WASHINGTON – U.S. President Joe Biden on Tuesday extended the national emergency on South Sudan for another year, citing continued threat being posed by the world’s youngest country to the United States.
The emergency was first declared by former U.S. President, Barrack Obama in 2014, a few months after the eruption of conflict in Juba, and has since been extended each year.
“The situation in and in relation to South Sudan, which has been marked by activities that threaten the peace, security, or stability of South Sudan and the surrounding region, including widespread violence and atrocities, human rights abuses, recruitment and use of child soldiers, attacks on peacekeepers and humanitarian workers, and obstruction of humanitarian operations, continues to pose an unusual and extraordinary threat to the national security and foreign policy of the United States,” reads the statement by Biden.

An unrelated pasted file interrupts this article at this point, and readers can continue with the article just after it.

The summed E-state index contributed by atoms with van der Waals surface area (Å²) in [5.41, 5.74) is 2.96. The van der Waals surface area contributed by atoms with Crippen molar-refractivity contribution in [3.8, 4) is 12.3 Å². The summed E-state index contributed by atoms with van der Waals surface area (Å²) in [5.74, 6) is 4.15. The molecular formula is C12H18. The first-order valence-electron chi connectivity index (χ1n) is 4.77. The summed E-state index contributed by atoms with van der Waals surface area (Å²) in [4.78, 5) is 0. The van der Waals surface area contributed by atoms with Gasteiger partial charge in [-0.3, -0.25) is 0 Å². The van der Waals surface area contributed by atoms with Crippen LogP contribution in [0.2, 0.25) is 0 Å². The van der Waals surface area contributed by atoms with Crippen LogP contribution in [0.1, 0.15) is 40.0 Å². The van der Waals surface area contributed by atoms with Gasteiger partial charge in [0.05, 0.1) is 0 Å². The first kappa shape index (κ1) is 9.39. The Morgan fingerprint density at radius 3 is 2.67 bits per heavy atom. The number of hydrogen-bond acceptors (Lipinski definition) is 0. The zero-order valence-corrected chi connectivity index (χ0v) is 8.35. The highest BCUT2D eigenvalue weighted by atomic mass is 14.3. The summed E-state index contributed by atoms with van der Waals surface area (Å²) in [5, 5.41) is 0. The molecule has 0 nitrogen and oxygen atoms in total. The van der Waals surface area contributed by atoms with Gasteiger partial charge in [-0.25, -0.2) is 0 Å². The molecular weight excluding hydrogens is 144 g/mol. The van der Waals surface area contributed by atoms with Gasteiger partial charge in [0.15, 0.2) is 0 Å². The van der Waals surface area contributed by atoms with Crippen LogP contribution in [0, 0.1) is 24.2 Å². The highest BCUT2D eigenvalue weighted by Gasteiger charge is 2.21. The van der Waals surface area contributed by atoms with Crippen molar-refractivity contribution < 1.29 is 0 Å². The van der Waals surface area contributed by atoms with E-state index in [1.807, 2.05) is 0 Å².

“In accordance with this provision, I have sent to the Federal Register for publication the enclosed notice stating that the national emergency declared in Executive Order 13664 of April 3, 2014, with respect to South Sudan is to continue in effect beyond April 3, 2021,” the US leader said.
The extension ensures that the transfer of assets, in the form of property or interests would be blocked for some individuals whose actions are considered to threaten peace in South Sudan.
The measure would also affect those who threaten transitional agreements, expand conflict, commit human rights violations, and target women and children.
It also included those who recruit and use child soldiers, attack peacekeepers and aid workers, and those who help donate to such activities.